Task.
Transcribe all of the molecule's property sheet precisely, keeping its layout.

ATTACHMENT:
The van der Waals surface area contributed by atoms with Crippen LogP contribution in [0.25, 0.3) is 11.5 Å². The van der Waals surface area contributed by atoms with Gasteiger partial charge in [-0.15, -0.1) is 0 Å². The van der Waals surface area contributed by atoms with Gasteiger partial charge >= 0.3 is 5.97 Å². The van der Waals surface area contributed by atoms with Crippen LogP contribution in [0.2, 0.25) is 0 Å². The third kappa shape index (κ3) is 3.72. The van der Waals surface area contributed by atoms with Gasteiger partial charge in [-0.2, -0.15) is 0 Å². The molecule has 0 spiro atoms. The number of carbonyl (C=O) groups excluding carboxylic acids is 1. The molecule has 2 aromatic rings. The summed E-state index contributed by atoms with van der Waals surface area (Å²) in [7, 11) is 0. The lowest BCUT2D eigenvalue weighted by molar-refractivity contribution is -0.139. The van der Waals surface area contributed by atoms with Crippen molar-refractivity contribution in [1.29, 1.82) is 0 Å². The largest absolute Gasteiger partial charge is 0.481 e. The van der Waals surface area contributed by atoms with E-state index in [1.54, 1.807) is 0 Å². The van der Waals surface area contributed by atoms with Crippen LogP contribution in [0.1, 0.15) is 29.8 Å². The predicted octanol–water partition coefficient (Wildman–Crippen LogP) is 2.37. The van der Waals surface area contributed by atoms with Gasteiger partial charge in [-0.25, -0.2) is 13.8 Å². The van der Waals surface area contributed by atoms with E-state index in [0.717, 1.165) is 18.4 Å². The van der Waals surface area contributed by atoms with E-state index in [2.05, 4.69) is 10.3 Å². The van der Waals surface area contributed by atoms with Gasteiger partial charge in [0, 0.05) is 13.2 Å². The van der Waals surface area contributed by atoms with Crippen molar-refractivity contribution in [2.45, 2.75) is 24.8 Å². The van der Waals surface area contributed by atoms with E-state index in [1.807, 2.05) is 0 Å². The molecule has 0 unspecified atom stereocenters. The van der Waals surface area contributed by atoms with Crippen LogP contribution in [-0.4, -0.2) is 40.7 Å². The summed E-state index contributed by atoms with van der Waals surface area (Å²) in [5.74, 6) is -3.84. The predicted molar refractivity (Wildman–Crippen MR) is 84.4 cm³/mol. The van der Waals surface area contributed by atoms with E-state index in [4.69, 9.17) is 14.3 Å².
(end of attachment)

The van der Waals surface area contributed by atoms with Crippen LogP contribution in [0.25, 0.3) is 11.5 Å². The van der Waals surface area contributed by atoms with Gasteiger partial charge in [-0.15, -0.1) is 0 Å². The van der Waals surface area contributed by atoms with Gasteiger partial charge >= 0.3 is 5.97 Å². The van der Waals surface area contributed by atoms with Crippen LogP contribution in [0.2, 0.25) is 0 Å². The third kappa shape index (κ3) is 3.72. The van der Waals surface area contributed by atoms with Gasteiger partial charge in [-0.2, -0.15) is 0 Å². The molecule has 0 spiro atoms. The number of carbonyl (C=O) groups excluding carboxylic acids is 1. The molecule has 2 aromatic rings. The summed E-state index contributed by atoms with van der Waals surface area (Å²) in [7, 11) is 0. The lowest BCUT2D eigenvalue weighted by molar-refractivity contribution is -0.139. The van der Waals surface area contributed by atoms with Crippen molar-refractivity contribution in [1.29, 1.82) is 0 Å². The largest absolute Gasteiger partial charge is 0.481 e. The van der Waals surface area contributed by atoms with E-state index in [1.54, 1.807) is 0 Å². The van der Waals surface area contributed by atoms with Crippen LogP contribution in [0.1, 0.15) is 29.8 Å². The predicted octanol–water partition coefficient (Wildman–Crippen LogP) is 2.37. The van der Waals surface area contributed by atoms with Gasteiger partial charge in [-0.25, -0.2) is 13.8 Å². The van der Waals surface area contributed by atoms with E-state index in [0.717, 1.165) is 18.4 Å². The van der Waals surface area contributed by atoms with E-state index in [2.05, 4.69) is 10.3 Å². The van der Waals surface area contributed by atoms with Gasteiger partial charge in [0, 0.05) is 13.2 Å². The van der Waals surface area contributed by atoms with Crippen molar-refractivity contribution in [2.45, 2.75) is 24.8 Å². The van der Waals surface area contributed by atoms with E-state index in [1.807, 2.05) is 0 Å². The molecule has 0 unspecified atom stereocenters. The van der Waals surface area contributed by atoms with Crippen LogP contribution in [-0.4, -0.2) is 40.7 Å². The summed E-state index contributed by atoms with van der Waals surface area (Å²) in [5.74, 6) is -3.84. The predicted molar refractivity (Wildman–Crippen MR) is 84.4 cm³/mol. The van der Waals surface area contributed by atoms with E-state index in [4.69, 9.17) is 14.3 Å².